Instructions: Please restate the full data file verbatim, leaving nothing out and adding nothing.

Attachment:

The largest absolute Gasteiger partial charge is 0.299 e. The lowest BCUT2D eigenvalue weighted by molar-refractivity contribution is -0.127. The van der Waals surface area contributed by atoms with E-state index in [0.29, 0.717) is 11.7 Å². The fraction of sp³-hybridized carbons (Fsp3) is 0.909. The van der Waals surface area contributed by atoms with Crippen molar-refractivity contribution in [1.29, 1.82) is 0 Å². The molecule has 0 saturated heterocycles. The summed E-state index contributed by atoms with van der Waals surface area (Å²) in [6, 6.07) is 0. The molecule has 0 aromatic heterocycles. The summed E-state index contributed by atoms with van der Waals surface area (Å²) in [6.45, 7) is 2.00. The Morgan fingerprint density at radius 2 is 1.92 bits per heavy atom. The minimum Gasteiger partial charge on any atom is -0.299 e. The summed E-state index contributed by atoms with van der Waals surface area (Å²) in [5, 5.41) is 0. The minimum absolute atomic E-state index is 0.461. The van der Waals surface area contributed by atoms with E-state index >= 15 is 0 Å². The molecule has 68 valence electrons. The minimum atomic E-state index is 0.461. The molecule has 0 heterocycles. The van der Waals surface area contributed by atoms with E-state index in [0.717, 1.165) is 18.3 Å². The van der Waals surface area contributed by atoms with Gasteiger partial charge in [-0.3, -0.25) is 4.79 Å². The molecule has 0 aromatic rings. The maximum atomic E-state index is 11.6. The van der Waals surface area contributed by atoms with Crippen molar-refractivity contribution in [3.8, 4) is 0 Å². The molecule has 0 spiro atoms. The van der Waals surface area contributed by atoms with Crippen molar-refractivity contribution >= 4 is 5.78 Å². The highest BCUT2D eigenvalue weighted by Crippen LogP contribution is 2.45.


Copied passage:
The largest absolute Gasteiger partial charge is 0.299 e. The lowest BCUT2D eigenvalue weighted by molar-refractivity contribution is -0.127. The van der Waals surface area contributed by atoms with E-state index in [0.29, 0.717) is 11.7 Å². The fraction of sp³-hybridized carbons (Fsp3) is 0.909. The van der Waals surface area contributed by atoms with Crippen molar-refractivity contribution in [1.29, 1.82) is 0 Å². The molecule has 0 saturated heterocycles. The summed E-state index contributed by atoms with van der Waals surface area (Å²) in [6, 6.07) is 0. The molecule has 0 aromatic heterocycles. The summed E-state index contributed by atoms with van der Waals surface area (Å²) in [6.45, 7) is 2.00. The Morgan fingerprint density at radius 2 is 1.92 bits per heavy atom. The minimum Gasteiger partial charge on any atom is -0.299 e. The summed E-state index contributed by atoms with van der Waals surface area (Å²) in [5, 5.41) is 0. The minimum absolute atomic E-state index is 0.461. The van der Waals surface area contributed by atoms with E-state index >= 15 is 0 Å². The molecule has 68 valence electrons. The minimum atomic E-state index is 0.461. The molecule has 0 heterocycles. The van der Waals surface area contributed by atoms with E-state index in [0.717, 1.165) is 18.3 Å². The van der Waals surface area contributed by atoms with Gasteiger partial charge in [-0.3, -0.25) is 4.79 Å². The molecule has 0 aromatic rings. The maximum atomic E-state index is 11.6. The van der Waals surface area contributed by atoms with Crippen molar-refractivity contribution in [3.8, 4) is 0 Å². The molecule has 0 spiro atoms. The van der Waals surface area contributed by atoms with Crippen molar-refractivity contribution >= 4 is 5.78 Å². The highest BCUT2D eigenvalue weighted by Crippen LogP contribution is 2.45.